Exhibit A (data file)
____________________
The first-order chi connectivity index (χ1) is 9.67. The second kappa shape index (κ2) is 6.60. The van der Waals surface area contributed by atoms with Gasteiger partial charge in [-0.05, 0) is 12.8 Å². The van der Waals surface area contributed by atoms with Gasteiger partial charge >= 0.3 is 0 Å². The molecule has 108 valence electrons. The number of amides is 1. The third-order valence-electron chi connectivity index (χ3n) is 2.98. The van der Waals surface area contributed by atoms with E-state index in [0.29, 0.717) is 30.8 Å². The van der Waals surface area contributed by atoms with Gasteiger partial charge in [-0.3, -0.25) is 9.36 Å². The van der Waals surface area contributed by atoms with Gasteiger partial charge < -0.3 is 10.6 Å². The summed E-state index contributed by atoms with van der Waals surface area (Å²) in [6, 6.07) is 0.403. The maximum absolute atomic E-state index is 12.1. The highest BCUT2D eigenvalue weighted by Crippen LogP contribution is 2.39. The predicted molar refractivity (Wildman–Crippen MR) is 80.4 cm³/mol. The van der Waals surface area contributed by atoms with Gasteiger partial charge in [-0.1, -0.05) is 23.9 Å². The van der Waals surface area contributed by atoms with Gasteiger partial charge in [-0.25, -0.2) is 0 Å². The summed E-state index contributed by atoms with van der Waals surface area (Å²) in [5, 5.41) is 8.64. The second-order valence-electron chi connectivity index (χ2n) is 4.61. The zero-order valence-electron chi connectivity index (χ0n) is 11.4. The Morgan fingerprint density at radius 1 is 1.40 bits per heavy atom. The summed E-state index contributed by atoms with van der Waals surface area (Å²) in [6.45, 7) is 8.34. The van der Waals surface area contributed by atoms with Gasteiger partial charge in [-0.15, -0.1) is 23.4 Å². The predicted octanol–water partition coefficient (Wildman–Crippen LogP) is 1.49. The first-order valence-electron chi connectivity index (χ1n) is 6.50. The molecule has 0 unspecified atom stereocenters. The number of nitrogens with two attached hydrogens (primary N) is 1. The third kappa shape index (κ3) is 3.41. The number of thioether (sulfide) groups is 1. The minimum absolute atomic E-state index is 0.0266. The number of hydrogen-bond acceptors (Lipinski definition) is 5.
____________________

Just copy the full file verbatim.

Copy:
The first-order chi connectivity index (χ1) is 9.67. The second kappa shape index (κ2) is 6.60. The van der Waals surface area contributed by atoms with Gasteiger partial charge in [-0.05, 0) is 12.8 Å². The van der Waals surface area contributed by atoms with Gasteiger partial charge >= 0.3 is 0 Å². The molecule has 108 valence electrons. The number of amides is 1. The third-order valence-electron chi connectivity index (χ3n) is 2.98. The van der Waals surface area contributed by atoms with E-state index in [0.29, 0.717) is 30.8 Å². The van der Waals surface area contributed by atoms with Gasteiger partial charge in [-0.3, -0.25) is 9.36 Å². The van der Waals surface area contributed by atoms with Gasteiger partial charge < -0.3 is 10.6 Å². The summed E-state index contributed by atoms with van der Waals surface area (Å²) in [6, 6.07) is 0.403. The maximum absolute atomic E-state index is 12.1. The highest BCUT2D eigenvalue weighted by Crippen LogP contribution is 2.39. The predicted molar refractivity (Wildman–Crippen MR) is 80.4 cm³/mol. The van der Waals surface area contributed by atoms with Gasteiger partial charge in [-0.1, -0.05) is 23.9 Å². The van der Waals surface area contributed by atoms with Gasteiger partial charge in [-0.25, -0.2) is 0 Å². The summed E-state index contributed by atoms with van der Waals surface area (Å²) in [5, 5.41) is 8.64. The second-order valence-electron chi connectivity index (χ2n) is 4.61. The zero-order valence-electron chi connectivity index (χ0n) is 11.4. The Morgan fingerprint density at radius 1 is 1.40 bits per heavy atom. The summed E-state index contributed by atoms with van der Waals surface area (Å²) in [6.45, 7) is 8.34. The van der Waals surface area contributed by atoms with Gasteiger partial charge in [-0.15, -0.1) is 23.4 Å². The predicted octanol–water partition coefficient (Wildman–Crippen LogP) is 1.49. The first-order valence-electron chi connectivity index (χ1n) is 6.50. The molecule has 0 unspecified atom stereocenters. The number of nitrogens with two attached hydrogens (primary N) is 1. The third kappa shape index (κ3) is 3.41. The number of thioether (sulfide) groups is 1. The minimum absolute atomic E-state index is 0.0266. The number of hydrogen-bond acceptors (Lipinski definition) is 5.